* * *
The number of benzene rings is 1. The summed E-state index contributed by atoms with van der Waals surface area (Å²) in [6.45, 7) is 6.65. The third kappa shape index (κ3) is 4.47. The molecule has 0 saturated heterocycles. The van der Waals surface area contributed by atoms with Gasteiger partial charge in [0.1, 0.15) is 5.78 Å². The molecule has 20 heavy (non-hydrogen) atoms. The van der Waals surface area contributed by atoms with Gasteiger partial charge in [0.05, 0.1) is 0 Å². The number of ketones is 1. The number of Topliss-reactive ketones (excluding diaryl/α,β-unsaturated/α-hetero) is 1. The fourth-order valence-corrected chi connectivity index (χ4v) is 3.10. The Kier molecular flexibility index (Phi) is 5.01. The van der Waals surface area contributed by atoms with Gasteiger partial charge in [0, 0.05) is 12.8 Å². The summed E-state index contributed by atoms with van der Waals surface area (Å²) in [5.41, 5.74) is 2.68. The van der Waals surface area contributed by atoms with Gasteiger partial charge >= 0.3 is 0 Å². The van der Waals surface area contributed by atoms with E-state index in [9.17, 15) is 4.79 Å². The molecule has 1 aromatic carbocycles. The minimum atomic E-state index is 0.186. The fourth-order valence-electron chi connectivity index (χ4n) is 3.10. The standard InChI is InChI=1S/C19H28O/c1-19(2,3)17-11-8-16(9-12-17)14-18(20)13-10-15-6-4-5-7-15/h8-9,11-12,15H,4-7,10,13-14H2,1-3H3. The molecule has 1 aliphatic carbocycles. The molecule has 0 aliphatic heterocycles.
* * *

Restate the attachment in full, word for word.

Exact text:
The number of benzene rings is 1. The summed E-state index contributed by atoms with van der Waals surface area (Å²) in [6.45, 7) is 6.65. The third kappa shape index (κ3) is 4.47. The molecule has 0 saturated heterocycles. The van der Waals surface area contributed by atoms with Gasteiger partial charge in [0.1, 0.15) is 5.78 Å². The molecule has 20 heavy (non-hydrogen) atoms. The van der Waals surface area contributed by atoms with Gasteiger partial charge in [0.05, 0.1) is 0 Å². The number of ketones is 1. The number of Topliss-reactive ketones (excluding diaryl/α,β-unsaturated/α-hetero) is 1. The fourth-order valence-corrected chi connectivity index (χ4v) is 3.10. The Kier molecular flexibility index (Phi) is 5.01. The van der Waals surface area contributed by atoms with Gasteiger partial charge in [0, 0.05) is 12.8 Å². The summed E-state index contributed by atoms with van der Waals surface area (Å²) in [5.41, 5.74) is 2.68. The van der Waals surface area contributed by atoms with Gasteiger partial charge >= 0.3 is 0 Å². The van der Waals surface area contributed by atoms with E-state index in [9.17, 15) is 4.79 Å². The molecule has 1 aromatic carbocycles. The minimum atomic E-state index is 0.186. The fourth-order valence-electron chi connectivity index (χ4n) is 3.10. The standard InChI is InChI=1S/C19H28O/c1-19(2,3)17-11-8-16(9-12-17)14-18(20)13-10-15-6-4-5-7-15/h8-9,11-12,15H,4-7,10,13-14H2,1-3H3. The molecule has 1 aliphatic carbocycles. The molecule has 0 aliphatic heterocycles.